Women's Life Expectancy Not Making Gains You'd Expect. Inequality to Blame?
Life expectancy in the U.S. isn't doing so good. Specifically, it isn't doing so well among women. During a recent webcast between Huffington Post and Harvard School of Public Health, Professor Lisa Berkman pointed out that life expectancy in the United States now lags behind other members of the Organization for Economic Cooperation and Development (OECD), an organization comprised of other highly developed nations. Once, she points out, the U.S. ranked in the middle of those countries, but life expectancy has increased slowly here, most especially among women.
Women's life expectancy in this country, Berkman says, "has virtually stagnated." Though women's life expectancy is currently five years greater than men's – 81 as opposed to 76 – the increase in women's life expectancy has been much smaller. Since 1989, women's life expectancy has increased by about 2.7 years; men's have increased 4.6 years. So are men just closing the gap? Or is something more problematic going on?
Well, as Berkman points out, the absolutely most disturbing thing about life expectancy in the U.S. is just how unequal it is. While wealthy, well-educated people really have seen large gains in life expectancy, lower income people have, in some cases, seen life expectancy go down. Surprisingly, life expectancy for poor white women actually declined four years between 1990 and 2008. To put that in context, even during the Great Depression, life expectancy continued to rise. In fact it rose more between 1929 and 1932 than between 2000 and 2013.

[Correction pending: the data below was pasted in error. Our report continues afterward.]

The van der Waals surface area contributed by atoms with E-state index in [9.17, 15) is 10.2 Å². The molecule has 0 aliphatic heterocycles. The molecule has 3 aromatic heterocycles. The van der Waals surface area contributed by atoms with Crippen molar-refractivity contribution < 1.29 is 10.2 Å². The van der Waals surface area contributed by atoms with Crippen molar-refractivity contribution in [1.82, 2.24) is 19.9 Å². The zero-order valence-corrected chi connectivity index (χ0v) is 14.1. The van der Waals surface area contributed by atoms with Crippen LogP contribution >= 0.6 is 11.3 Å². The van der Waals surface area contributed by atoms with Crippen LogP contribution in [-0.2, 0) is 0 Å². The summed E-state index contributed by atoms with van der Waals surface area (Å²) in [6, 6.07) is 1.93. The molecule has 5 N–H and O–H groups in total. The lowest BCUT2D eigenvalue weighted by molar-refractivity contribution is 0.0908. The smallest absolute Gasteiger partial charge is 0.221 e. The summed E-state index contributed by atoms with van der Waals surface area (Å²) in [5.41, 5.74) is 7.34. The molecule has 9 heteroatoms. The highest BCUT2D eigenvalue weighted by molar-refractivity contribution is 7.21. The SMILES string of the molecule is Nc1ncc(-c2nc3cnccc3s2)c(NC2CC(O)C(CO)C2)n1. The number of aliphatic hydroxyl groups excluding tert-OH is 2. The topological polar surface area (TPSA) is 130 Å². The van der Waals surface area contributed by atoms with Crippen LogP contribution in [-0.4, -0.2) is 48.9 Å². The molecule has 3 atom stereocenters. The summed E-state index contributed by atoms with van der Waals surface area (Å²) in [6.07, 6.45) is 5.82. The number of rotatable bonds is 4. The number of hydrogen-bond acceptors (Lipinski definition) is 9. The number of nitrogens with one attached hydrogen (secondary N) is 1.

And, of course, life expectancy among people of color often continues to lag behind that of white people.
It's hard to look at this data and not be appalled. This literally means that inequality in the United States is killing people. It means people die sooner than they should. It means that though we have made great advances in health and medicine, capable of giving people longer and fuller lives, some people are simply not seeing the benefit of that at all.
So what's being done about this? Well, some remain hopeful that Obamacare will help even things out. But in a world where 85 people control as much wealth as the poorest 3.5 billion, inequality is hard to shake, especially if you aren't white and male. So what is going to happen to women's life expectancy? Will we continue to stagnate? Only time will tell.